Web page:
4. Use flash to balance shadows – I have heard time and time again “Why would I need to use lights outside if it’s light out?!” And I can tell you that it can make a HUGE difference! When you use strobes (with a generator or wall power) or speed-lights in a sunny location, you can balance the dark shadows out and use your light(s) as a key and/or fill to create balance and color vibrancy in the image. You can shoot into the sun but also use a light on your subject as a key light so that the sun creates a rim/backlighting effect around your subject and their skin tones and clothing are still all evenly lit. Using lights outdoors makes it so you can get rid of blown out backgrounds and/or overly shadowed subjects.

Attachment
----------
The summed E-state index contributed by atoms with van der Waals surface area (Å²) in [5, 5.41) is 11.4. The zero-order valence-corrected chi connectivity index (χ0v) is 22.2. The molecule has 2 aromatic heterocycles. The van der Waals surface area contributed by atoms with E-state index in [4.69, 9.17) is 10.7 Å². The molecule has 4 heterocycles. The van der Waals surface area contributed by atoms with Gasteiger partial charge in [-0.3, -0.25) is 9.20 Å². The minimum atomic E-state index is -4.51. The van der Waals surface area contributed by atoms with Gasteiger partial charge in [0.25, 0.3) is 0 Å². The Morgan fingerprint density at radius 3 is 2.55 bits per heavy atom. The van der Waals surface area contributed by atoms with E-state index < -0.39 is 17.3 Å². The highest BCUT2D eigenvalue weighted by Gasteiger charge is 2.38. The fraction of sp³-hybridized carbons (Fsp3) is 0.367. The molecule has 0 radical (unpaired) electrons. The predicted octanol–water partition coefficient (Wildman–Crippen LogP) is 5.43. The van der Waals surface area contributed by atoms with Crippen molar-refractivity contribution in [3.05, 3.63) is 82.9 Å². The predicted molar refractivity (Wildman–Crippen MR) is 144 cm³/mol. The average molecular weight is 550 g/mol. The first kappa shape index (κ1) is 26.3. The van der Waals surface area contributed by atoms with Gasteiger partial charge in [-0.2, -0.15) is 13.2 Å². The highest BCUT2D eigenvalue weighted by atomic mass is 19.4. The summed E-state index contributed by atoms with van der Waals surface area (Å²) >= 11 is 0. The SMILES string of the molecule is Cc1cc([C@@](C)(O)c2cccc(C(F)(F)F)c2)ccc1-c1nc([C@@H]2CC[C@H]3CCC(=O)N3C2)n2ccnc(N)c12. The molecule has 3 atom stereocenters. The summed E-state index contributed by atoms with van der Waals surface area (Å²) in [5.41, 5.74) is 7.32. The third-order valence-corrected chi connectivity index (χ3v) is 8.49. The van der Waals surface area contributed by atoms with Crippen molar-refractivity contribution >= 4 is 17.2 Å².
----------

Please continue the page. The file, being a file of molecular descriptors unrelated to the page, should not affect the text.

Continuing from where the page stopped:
5. Find open shade – When you get to your location, look for any open shade your subject(s) can stand in. Open shade can be produced by trees, buildings, an umbrella, etc. and can produce the most stunning, vibrant, and sharpest images. You may even start training yourself to choose your locations based on just that if the golden hour is not doable. The best part of open shade is that you can avoid any harsh effects of the sun all together, while still getting many of it’s gorgeous benefits. Just be sure your subjects are not standing in any light spots leaking through tree’s for example, as this may create hot spots.